Life Science Compliance Update

« Previous article | Home| Next article »

November 28, 2017

McCaskill Files Amendment to Eliminate Marketing Tax Deduction

58dd510493fff.image

Senator Claire McCaskill of Missouri recently filed an amendment to the tax bill to eliminate the deduction for pharmaceutical marketing. While the likelihood of a Democrat-proposed amendment to a Republican-controlled bill passing is slim, it is still important to understand the action McCaskill has taken.

Simply because the bill is controlled by the Republicans, the Republican majority in the Senate is thin, meaning bipartisan support is likely needed in order for any tax reform to be done. It is likely that McCaskill introduced this amendment to raise the profile of the issue and to see if there is any bipartisan support for the issue. John McCain has shown interest in “punishing” the pharmaceutical industry for high prescription prices.

Neither the House nor Senate versions of the Tax Cut and Jobs Act of 2017 contain the oft-proposed reduction of the deductibility of all marketing costs for client expenses. This general provision circulated for months in the drafting stage and has been the subject of significant lobbying by the Coalition for Healthcare Communication and others. However, the pharma-only provision has been circulating for a while – since the debates on the Affordable Care Act.

The McCaskill provision is a double threat in the Senate because it offers a bipartisan way to ding the unpopular pharma industry and would raise money to help pay for other popular deductions. When last “scored” by budget officials, the pharma-only change raised an estimated $10 billion over 10 years. To raise that amount, the change would need to apply to all pharmaceutical marketing, including detailing and provision of samples.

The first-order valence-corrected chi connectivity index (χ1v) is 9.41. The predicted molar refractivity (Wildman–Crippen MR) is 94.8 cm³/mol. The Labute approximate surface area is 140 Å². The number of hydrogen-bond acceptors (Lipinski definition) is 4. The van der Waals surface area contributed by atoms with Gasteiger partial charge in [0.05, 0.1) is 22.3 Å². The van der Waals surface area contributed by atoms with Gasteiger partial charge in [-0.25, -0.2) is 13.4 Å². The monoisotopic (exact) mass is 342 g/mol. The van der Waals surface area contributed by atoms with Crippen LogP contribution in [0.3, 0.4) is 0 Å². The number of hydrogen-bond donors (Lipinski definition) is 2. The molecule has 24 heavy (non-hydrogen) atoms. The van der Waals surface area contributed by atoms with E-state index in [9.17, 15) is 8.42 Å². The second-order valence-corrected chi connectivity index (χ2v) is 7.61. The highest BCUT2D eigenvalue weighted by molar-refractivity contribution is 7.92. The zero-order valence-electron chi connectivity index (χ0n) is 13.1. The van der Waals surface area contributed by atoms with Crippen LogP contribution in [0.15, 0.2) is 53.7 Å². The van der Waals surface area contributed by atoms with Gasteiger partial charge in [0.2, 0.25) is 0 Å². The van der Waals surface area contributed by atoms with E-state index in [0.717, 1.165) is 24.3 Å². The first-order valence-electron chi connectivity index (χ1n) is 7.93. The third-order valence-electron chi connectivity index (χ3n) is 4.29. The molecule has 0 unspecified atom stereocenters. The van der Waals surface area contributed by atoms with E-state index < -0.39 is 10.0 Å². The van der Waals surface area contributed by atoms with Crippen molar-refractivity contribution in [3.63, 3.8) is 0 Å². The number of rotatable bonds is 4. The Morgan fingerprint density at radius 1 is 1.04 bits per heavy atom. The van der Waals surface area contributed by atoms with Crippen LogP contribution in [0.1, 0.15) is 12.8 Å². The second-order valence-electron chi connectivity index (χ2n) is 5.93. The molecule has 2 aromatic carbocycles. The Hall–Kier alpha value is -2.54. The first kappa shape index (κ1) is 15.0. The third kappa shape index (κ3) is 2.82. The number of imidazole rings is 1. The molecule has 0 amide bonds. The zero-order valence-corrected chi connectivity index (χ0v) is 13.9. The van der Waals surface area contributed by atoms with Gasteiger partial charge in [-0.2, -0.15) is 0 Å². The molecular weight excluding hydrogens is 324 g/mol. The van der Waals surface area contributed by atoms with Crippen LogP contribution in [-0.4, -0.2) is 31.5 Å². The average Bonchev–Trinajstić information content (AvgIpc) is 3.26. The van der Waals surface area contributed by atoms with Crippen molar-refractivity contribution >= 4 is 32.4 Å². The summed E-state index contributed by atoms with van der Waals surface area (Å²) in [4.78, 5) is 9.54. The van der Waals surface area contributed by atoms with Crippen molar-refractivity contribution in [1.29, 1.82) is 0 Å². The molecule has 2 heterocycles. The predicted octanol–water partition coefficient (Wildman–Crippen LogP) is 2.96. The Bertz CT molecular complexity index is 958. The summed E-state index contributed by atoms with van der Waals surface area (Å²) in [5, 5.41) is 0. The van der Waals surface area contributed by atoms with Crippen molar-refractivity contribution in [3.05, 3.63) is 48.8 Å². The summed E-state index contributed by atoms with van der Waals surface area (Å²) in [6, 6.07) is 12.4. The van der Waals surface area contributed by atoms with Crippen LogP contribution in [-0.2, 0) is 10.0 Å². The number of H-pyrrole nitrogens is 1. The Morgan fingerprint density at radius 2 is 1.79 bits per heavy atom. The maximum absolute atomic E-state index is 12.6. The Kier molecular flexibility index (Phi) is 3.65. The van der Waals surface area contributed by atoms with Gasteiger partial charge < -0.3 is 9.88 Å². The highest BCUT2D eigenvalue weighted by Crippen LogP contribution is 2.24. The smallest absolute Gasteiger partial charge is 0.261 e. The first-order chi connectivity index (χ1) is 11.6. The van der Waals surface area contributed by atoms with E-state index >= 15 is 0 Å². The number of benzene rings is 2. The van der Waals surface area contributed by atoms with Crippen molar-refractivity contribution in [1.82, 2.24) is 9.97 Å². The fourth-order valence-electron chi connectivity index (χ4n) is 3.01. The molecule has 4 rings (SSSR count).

McCaskill has been known to be less-than-friendly to the pharmaceutical industry through her ideas, talking points, and legislative proposals. This proposed amendment is the most recent action she has taken to show her disdain for industry.

« Previous article | Home| Next article »

Comments

Feed You can follow this conversation by subscribing to the comment feed for this post.

Verify your Comment

Previewing your Comment

This is only a preview. Your comment has not yet been posted.

Working...
Your comment could not be posted. Error type:
Your comment has been saved. Comments are moderated and will not appear until approved by the author. Post another comment

The letters and numbers you entered did not match the image. Please try again.

As a final step before posting your comment, enter the letters and numbers you see in the image below. This prevents automated programs from posting comments.

Having trouble reading this image? View an alternate.

Working...

Post a comment

Comments are moderated, and will not appear until the author has approved them.

Newsletter


Preview | Powered by FeedBlitz

Search


 
Sponsors
December 2017
Sun Mon Tue Wed Thu Fri Sat
1 2
3 4 5 6 7 8 9
10 11 12 13 14 15 16
17 18 19 20 21 22 23
24 25 26 27 28 29 30
31